3) Understand things. Don't simply memorize. Nursing school tests are about critical thinking, that is: what do you do if? There will be 2 right answers to every question, but 1 will be more right. Think safety and then ABCs.
    4) I don't tape, do flash cards or long and involved study groups. I have 2 classmates that I meet with for an hour the day before and a hour just before tests.
    5) I review lecture notes the same day and casually review them on a regular basis. I'll scan the texts, usually just reading the chapter intro and summary.
    6) I do NCLEX practice questions for whatever class topic we're covering. I use Davis. Reinforces knowledge and helps with test taking skills.
    7) Laugh and have fun. Seriously. Laughter is great and you're going to see a lot of funny things along with a lot of not very funny things.

    Remember, school is easy. Real life is work.
    Last edit by emtb2rn on Dec 5, '07 : Reason: coherency
  8. by   Kevin RN08
    Quote from MB37
    Hopefully you have enough experience with your own education to know what methods work for you - I'm the opposite of dave5000 - through 2 semesters of NS, I have yet to receive a grade of less than an A on any exam, and I do not make flash cards or study in groups. Ever. I tape all my lectures, take notes by hand in class, then go home and listen to the tapes and type everything up. I also read every page we're assigned and highlight. I make study guides for each exam, and once it's made I don't really need to study it - I learned all the material while creating it. I spend the day before an exam just doing NCLEX style practice questions, I have about 5 books of them. I also have two books on NCLEX test-taking strategies (I recommend Kaplan) and I read it cover to cover early in first semester. I know myself very well, and I know what works for me. That's the most important thing to figure out.
    A NCLEX test strategies is the #1 advice.

    The best I will give you, PRE-READ and listen to the instructor and ask the "stupid" questions during class and RE-READ the material.

    I never was a group or flashcard person but, if you are in an accelerated program I would recommend groups, diverse groups that have different learning styles. My class of 8 (used to be 10) has listeners, readers, doers and visual learners all have something to bring to the discussion. We normally gather over the weekend for an hour or 3 to make sure we are all on the same page (FYI the other 2 didn't participate in groups), if nothing else maybe a question will be tossed because we all missed it. The group must be diverse and focused on studying, it is not chit-chat time;the key is all questions need to be researched, trust no one person.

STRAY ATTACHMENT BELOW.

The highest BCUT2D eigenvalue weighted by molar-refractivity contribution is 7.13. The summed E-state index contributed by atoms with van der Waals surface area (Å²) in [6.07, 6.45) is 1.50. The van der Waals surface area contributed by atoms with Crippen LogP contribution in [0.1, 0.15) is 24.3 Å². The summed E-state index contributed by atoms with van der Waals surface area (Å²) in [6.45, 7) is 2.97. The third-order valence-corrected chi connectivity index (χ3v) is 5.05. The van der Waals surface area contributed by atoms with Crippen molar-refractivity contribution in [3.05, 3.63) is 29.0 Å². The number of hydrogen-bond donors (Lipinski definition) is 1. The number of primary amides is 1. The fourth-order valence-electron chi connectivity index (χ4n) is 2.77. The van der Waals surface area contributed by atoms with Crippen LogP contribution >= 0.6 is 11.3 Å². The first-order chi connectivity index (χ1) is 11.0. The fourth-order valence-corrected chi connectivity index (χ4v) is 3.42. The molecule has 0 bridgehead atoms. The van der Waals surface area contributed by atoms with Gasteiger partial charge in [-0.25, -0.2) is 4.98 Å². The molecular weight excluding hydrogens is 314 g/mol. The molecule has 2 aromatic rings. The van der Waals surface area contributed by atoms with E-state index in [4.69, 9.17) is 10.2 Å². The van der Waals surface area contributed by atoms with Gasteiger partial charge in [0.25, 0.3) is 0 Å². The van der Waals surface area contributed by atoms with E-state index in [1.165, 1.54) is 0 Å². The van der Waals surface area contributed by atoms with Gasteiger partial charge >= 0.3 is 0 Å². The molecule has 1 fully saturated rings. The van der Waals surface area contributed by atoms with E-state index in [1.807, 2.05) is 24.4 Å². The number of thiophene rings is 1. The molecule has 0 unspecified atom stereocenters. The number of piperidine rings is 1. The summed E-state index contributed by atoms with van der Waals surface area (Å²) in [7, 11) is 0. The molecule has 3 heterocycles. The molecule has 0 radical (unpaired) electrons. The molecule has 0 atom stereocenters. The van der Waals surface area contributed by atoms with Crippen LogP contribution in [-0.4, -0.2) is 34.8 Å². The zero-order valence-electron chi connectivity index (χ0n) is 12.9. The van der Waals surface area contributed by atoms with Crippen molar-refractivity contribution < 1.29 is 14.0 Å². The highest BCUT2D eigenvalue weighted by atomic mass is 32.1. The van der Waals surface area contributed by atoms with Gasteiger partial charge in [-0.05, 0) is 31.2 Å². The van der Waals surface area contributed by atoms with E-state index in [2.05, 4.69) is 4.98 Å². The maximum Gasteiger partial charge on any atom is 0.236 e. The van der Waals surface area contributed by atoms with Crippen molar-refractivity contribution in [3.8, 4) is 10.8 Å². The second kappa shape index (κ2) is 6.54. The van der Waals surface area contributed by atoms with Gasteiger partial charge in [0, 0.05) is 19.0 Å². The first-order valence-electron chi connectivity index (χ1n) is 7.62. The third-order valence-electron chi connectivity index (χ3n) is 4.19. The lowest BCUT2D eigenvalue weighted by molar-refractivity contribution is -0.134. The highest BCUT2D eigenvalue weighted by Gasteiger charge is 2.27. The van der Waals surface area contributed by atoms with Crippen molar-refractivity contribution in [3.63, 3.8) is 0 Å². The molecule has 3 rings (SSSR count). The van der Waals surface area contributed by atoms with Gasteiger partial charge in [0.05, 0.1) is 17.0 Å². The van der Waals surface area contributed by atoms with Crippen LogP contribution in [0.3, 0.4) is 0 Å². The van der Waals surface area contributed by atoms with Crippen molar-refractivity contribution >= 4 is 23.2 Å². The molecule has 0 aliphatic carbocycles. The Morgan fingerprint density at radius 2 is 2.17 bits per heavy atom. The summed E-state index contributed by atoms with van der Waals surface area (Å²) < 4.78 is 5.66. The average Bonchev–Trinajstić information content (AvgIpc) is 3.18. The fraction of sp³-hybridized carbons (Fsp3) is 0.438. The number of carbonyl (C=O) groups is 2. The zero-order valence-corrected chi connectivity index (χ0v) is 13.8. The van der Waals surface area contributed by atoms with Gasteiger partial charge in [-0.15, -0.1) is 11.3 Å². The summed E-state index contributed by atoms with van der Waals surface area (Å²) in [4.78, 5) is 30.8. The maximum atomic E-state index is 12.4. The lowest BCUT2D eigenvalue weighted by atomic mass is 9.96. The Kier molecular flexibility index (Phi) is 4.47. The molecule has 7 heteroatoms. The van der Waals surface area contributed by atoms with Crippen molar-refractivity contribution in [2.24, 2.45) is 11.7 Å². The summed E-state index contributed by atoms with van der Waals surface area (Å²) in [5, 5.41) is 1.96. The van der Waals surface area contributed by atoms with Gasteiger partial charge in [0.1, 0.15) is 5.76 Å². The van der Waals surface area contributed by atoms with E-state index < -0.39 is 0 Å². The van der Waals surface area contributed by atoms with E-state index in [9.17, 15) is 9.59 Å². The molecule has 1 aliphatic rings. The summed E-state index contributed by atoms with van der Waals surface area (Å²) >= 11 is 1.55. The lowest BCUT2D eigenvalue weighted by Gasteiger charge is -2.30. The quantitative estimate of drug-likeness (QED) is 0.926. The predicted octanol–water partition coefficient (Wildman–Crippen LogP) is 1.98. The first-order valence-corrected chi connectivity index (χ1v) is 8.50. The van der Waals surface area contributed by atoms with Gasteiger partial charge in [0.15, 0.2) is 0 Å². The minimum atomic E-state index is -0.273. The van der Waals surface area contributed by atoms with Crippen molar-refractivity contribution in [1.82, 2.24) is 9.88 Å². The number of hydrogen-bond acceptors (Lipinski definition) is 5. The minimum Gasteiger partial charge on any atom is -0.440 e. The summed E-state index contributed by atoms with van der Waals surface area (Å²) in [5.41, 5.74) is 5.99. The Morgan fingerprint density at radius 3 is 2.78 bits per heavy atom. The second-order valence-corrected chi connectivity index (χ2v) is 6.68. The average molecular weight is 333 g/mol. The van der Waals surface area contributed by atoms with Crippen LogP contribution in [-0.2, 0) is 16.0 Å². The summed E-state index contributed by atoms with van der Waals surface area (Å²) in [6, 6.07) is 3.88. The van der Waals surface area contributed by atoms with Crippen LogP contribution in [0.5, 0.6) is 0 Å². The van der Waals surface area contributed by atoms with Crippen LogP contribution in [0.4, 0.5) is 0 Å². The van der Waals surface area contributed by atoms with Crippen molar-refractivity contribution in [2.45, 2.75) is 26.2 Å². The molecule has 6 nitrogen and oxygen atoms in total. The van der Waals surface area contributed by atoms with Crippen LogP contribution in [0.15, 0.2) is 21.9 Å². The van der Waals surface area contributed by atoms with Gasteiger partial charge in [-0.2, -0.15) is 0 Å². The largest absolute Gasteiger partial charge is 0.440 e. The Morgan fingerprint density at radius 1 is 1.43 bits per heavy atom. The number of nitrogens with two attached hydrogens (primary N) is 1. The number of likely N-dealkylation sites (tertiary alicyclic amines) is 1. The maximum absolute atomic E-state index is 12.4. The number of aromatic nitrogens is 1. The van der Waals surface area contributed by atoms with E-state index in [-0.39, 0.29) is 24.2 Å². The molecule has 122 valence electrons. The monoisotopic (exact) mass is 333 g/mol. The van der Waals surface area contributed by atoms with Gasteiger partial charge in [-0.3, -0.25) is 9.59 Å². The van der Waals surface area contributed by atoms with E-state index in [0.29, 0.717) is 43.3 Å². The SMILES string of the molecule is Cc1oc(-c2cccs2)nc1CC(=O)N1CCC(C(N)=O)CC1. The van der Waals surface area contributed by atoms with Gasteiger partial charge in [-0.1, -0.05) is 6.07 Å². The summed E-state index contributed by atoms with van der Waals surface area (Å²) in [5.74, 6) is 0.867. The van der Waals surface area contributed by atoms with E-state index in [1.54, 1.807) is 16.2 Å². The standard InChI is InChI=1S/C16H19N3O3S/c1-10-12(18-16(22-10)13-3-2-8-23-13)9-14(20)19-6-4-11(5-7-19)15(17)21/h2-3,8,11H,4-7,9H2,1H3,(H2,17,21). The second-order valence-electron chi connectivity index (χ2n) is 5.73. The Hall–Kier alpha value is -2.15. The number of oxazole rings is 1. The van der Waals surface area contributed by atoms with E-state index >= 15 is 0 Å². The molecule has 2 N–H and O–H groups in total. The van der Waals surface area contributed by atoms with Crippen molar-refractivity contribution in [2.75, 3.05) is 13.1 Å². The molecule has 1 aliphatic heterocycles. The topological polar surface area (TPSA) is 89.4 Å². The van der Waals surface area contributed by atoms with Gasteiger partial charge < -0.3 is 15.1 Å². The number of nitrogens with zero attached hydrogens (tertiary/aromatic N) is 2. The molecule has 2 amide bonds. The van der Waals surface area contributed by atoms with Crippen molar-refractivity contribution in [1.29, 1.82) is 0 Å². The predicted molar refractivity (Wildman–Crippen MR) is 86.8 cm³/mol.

We aren't allowed recorders, so I can't speak for that.
    Also, if you don't have to work full time, DONT! If you can work around your school demands (and there are many), great. This is exponentially true if you're new to healthcare (as I was/am).
    And finally, RELAX and HAVE FUN ... take it seriously but don't forget to enjoy it.
    Last edit by Kevin RN08 on Dec 5, '07
  9. by   FAworld
    Great thread - a lot of good advice for those of us new to nursing school.

    I start in January. One of our recommended (but not required) books for first semester is Test Success by Patricia Nugent and Barbara Vitale. I'm about halfway through reading it and I am so glad that I purchased it early. I can already tell it will help me get in the right frame of mind for learning as well as what to focus on (critical thinking versus memorization, for sure!) in Nursing school.
  10. by   Daytonite
    hi, n4nurse, and welcome to allnurses!

    there are two sticky threads on allnurses related to studying that you need to check out and look at the weblinks on:
    in nursing classes you will be pulling together all the information you took in your prerequisite science classes. this information will help to explain why a disease is doing what it does to a person. part of nursing classes will be to learn about the different diseases and how they are treated by the doctors and then how nurses also help to treat the patient's response to them. there is a thread that has lots of weblinks to help you find information on medical diseases and their treatment:
    it's a lot of information to pull together and this is why many people end up not doing so well. however, the information is quite logical and can be arranged very rationally. if you open up the link critical think flow sheet for nursing students at the bottom of this post, you can print it out and use it for each major medical diagnosis to help you organize that kind of information to help you study. doctors generally treat the underlying cause of the problem and the patient's symptoms. we nurses carry out many of the treatments that the doctors order. we also can perform some independent treatments (which you will learn about in nursing classes) and those are also, in general, aimed at the patient's symptoms of their disease or their reaction to the disease. and, that's it broken down in as simple terms as i can make it for you.
  11. by   mytwosons
    Quote from MB37